Massachusetts residents might soon be able to once again experience the scenic shores of Central Maine by train, if rail officials in “Vacationland” have their way.
The Northern New England Passenger Rail Authority hopes to reconnect Boston with Rockland, Maine, on the Amtrak Downeaster line for weekend service during the summer, using existing tracks viewed by some as underutilized.
NNEPRA, which manages the Downeaster line, plans to conduct test runs this month to judge the potential schedule and cost of extending the line past Brunswick, where it currently ends, according to Executive Director Patricia Quinn.
The extended service would reach Bath, Wiscasset, Newcastle, and Rockland, Maine.
“It’s conceptual,” Quinn said of the extended service. “We’ve penciled it out and we’re in the phase of trying to see if we can actually do what looks like [it] might be possible on paper.”
NNEPRA hopes to announce in January the specifics of how the rail could operate, Quinn said. The extended service could run Fridays through Sundays during the summer months, she said.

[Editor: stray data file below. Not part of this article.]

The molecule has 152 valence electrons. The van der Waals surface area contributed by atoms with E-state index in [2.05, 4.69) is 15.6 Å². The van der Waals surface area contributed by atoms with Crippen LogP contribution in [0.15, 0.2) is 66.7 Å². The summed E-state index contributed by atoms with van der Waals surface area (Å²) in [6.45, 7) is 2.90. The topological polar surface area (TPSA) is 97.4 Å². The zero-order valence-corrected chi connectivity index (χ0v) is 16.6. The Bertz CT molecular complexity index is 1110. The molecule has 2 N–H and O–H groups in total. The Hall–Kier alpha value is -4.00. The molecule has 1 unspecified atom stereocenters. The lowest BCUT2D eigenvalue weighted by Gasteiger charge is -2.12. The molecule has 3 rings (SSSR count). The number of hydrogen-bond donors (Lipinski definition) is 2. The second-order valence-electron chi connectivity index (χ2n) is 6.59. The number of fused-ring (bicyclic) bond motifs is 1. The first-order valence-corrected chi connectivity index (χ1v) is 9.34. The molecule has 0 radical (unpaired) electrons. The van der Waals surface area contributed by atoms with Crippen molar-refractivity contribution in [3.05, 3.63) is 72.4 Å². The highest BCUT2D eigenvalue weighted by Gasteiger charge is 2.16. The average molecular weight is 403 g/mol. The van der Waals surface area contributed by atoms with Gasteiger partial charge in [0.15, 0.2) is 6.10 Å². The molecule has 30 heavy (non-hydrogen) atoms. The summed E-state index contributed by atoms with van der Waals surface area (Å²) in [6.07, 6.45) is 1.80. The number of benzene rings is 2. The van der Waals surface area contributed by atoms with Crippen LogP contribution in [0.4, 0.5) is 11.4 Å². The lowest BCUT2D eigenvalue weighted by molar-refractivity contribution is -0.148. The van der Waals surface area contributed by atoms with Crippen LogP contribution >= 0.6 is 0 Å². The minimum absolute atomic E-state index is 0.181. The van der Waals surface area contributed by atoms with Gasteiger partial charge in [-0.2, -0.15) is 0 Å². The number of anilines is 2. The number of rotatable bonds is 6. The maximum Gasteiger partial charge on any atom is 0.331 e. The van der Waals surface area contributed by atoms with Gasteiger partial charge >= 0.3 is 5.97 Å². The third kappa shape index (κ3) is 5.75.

“Obviously it’s a heavily visited area. There’s a lot of tourism up the coast of Maine,” she said, adding that it is a “very beautiful and scenic ride.”
Because the line is still exploratory, Quinn had no estimates as to what a trip from Boston to Rockland could cost. The standard cost for a trip on the Downeaster from Boston to Brunswick is currently about $30 each way, and it takes a little over three hours.
Amtrak and NNEPRA would use their current trains and tracks for the Downeaster extension, Quinn said.
Passenger service to Rockland was halted in 2015 when Maine’s Department of Transportation accepted a contract bid from Central Maine and Quebec Railway to operate the tracks from Brunswick to Rockland for freight service, The Bangor Daily News reported at the time. Officials said they would eventually accept applications for passenger service that would start this year.
“The railroad infrastructure is a valuable resource that’s not being used to its full potential right now,” Quinn said.
She said Route 1, which snakes from Boston through New Hampshire and Maine, can become congested, and reinstating passenger train service could be a potential fix.
NNEPRA announced earlier this year that it exceeded its ridership goals for fiscal year 2017, transporting 511,422 people from July 2016 to June 2017. That was about 7,000 people less than the authority’s record ridership, which was hit in 2014.
“We’ve had significant growth this year,” Quinn said.
The authority hopes to “build on that and attract more people to areas in the state of Maine,” she said.
While the coast of Maine is primarily seen as a tourist destination for people traveling north, Quinn said, the authority has seen an increase in Maine residents using the Downeaster to get to Boston.